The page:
Some of the world's greatest antiquities were threatened when petrol bombs landed in the gardens of the famed Egyptian Museum, Reuters is reporting.
Among the Cairo-based museum's most treasured collections is the treasure buried in Tutankhamun's grave - the only ancient royal treasure to have survived in its entirety. Though the collection reportedly remains mostly unscathed, the increasing severity of the demonstrations means the threat to Egypt's archaeology icons remains at an all-time high. On Friday, a small group of looters damaged artifacts before being captured.
"So far the museum is safe, but we don't know what's going to happen, because [the protests] are out of control," one official who had been in contact with Egypt's Supreme Council of Antiquities said. The official, who spoke on the condition of anonymity, went on to note that the museum-threatening bombs were believed to have been thrown by protesters demonstrating in favor of President Hosni Mubarak.
So what could be lost? Take a look at some of the museum's priceless artifacts just clik here:
Home of King Tut Burns in Cairo Egypt
Cairo Museum, Egypt
CAIRO – Would-be looters broke into Cairo's famed Egyptian Museum, ripping the heads off two mummies and damaging about 10 small artifacts before being caught and detained by army soldiers, Egypt's antiquities chief said Saturday.
Zahi Hawass said the vandals did not manage to steal any of the museum's antiquities, and that the prized collection was now safe and under military guard.
With mass anti-government protests still roiling the country and unleashing chaos on the streets, fears that looters could target other ancient treasures at sites across the country prompted the military to dispatch armored personnel carriers and troops to the Pyramids of Giza, the temple city of Luxor and other key archaeological monuments.
Hawass said now that the Egyptian Museum's collection is secure from thieves, the greatest threat to the collection inside is posed by the torched ruling party headquarters building next door.
"What scares me is that if this building is destroyed, it will fall over the museum," Hawass said as he watched fire trucks spray water on the still smoldering NDP headquarters.
The museum, which is home to the gold mask of King Tutankhamun that draws millions of tourists a year, also houses thousands of artifacts spanning the full sweep of Egypt's rich pharaonic history.
"It is the great repository of Egyptian art. It is the treasure chest, the finest sculptures and treasures from literally 4,000 years of history," said Thomas Campbell, the director of New York's Metropolitan Museum of Art by telephone. "If it is damaged through looting or fire, it would be a loss to all humankind."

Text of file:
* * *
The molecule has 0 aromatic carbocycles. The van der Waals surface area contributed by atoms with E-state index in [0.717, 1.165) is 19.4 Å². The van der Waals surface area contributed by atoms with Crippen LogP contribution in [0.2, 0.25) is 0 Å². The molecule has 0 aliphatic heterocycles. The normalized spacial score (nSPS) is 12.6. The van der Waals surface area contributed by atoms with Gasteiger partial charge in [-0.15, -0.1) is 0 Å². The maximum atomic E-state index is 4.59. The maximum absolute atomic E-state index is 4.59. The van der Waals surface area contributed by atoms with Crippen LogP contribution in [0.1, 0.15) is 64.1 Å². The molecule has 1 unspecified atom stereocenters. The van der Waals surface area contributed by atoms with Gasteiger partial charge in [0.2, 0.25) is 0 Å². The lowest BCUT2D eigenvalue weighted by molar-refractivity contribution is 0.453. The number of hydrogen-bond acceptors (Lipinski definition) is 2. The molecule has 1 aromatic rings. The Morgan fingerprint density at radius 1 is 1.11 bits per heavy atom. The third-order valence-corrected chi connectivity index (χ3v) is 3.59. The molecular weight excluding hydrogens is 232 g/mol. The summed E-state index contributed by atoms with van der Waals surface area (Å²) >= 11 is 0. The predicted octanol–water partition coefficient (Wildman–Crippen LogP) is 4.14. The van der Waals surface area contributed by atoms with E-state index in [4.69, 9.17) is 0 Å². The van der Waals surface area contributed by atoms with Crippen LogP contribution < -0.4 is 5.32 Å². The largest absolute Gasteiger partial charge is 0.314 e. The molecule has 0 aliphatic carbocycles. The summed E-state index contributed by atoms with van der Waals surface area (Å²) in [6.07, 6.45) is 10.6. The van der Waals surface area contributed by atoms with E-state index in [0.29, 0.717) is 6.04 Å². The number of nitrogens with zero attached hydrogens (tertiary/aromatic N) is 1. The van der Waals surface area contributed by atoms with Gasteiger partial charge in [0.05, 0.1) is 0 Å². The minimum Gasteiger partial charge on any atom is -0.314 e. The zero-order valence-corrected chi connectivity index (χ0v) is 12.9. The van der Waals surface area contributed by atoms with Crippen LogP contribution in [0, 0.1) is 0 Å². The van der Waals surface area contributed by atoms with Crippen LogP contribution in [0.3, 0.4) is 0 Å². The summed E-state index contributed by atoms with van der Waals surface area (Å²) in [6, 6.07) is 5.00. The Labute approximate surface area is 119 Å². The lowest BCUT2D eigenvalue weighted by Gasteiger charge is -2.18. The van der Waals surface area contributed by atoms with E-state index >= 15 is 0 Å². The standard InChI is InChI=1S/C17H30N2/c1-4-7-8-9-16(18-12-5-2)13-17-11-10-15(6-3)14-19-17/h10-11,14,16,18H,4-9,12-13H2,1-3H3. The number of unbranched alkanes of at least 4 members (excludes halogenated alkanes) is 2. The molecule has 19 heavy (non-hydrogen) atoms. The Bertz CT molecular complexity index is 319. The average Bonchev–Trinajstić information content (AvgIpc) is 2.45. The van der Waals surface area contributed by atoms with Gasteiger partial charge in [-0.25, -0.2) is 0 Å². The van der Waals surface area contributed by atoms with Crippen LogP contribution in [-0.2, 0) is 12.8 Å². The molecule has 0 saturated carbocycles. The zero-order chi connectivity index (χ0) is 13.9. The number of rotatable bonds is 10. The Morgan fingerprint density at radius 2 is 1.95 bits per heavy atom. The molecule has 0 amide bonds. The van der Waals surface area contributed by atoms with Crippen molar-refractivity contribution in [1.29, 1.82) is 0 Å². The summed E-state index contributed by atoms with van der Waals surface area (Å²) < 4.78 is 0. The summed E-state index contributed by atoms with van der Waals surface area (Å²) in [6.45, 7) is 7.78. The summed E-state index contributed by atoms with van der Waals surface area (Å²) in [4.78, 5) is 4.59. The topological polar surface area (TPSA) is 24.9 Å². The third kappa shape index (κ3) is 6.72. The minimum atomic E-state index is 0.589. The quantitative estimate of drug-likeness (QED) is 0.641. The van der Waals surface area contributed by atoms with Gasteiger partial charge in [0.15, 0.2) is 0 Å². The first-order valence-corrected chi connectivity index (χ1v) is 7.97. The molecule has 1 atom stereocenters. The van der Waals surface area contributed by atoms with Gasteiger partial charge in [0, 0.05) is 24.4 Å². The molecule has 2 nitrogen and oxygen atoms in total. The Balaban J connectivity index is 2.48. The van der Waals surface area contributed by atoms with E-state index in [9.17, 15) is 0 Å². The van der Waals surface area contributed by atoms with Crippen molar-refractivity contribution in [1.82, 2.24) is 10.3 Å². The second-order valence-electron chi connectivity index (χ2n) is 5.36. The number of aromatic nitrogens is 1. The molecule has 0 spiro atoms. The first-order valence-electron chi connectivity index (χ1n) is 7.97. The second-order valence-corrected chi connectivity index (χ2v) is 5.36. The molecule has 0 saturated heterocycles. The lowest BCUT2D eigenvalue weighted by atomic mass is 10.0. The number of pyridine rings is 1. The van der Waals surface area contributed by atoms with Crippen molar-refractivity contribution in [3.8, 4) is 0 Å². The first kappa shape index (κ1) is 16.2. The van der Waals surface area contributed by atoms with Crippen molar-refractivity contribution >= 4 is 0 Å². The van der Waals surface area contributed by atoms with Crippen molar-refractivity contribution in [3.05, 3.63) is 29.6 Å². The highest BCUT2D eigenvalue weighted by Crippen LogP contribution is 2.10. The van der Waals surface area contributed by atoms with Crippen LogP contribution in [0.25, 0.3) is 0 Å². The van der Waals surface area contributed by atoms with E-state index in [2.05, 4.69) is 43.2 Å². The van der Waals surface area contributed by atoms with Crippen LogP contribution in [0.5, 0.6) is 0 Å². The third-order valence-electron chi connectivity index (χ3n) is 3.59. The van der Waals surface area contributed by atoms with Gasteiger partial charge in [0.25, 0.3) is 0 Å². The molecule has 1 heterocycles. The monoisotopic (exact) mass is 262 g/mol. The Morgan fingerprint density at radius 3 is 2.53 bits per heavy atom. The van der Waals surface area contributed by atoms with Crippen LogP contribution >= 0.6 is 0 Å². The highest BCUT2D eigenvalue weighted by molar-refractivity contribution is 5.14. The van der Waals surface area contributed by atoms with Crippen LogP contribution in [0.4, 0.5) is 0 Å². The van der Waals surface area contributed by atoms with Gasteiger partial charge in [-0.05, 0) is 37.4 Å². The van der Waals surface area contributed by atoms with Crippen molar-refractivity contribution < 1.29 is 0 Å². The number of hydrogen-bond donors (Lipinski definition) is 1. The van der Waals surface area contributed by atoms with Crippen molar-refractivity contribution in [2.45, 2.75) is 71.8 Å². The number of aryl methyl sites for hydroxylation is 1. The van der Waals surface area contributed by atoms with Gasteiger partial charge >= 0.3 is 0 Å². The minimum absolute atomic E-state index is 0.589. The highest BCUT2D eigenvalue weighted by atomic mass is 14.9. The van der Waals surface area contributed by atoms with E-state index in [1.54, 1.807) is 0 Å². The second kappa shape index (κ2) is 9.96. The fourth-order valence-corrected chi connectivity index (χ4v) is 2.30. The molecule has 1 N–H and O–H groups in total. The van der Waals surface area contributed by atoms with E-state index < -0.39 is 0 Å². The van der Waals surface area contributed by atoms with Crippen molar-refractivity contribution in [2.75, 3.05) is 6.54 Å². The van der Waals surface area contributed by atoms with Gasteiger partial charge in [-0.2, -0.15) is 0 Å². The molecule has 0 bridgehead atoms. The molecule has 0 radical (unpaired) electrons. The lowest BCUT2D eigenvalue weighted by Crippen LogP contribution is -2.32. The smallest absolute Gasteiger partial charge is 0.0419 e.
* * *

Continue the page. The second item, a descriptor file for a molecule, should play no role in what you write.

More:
The museum is located near some of the most intense of the mass anti-government protests sweeping the capital, and Egyptian army commandoes secured the building and its grounds early Saturday morning.
Before the army arrived, young Egyptians — some armed with truncheons grabbed off the police — created a human chain at the museum's front gate to prevent looters from making off with any of its priceless artifacts.
"They managed to stop them," Hawass said. He added that the would-be looters only vandalized two mummies, ripping their heads off. They also cleared out the museum gift shop.
The prized King Tutankhamun exhibit had not been damaged and was safe, he said.
An Associated Press Television News crew that was allowed into the museum saw two vandalized mummies and at least 10 small artifacts that had been taken out of their glass cases and damaged.
Fears of looters have prompted authorities elsewhere to take precautions to secure antiquities at other sites.
The military closed the pyramids on the outskirts of Cairo to tourists, and armored personnel carriers could be seen outside the famed archaeological site.
Archaeologist Kent Weeks, who is in the southern temple town of Luxor, said that rumors that attacks were planned against monuments prompted authorities to erect barriers and guard Karnak Temple while tanks were positioned around Luxor's museum.
Sharon Herbert, director of the Kelsey Museum at the University of Michigan, which is home to a collection of Egyptian artifacts, said any looting or damage at Egypt's museums would be a tragedy.
"Anything can happen when crowds get out of control," Herbert said. "You're hard put to put any monetary price on these things. They're priceless. They're parts of the whole world heritage that can't be replaced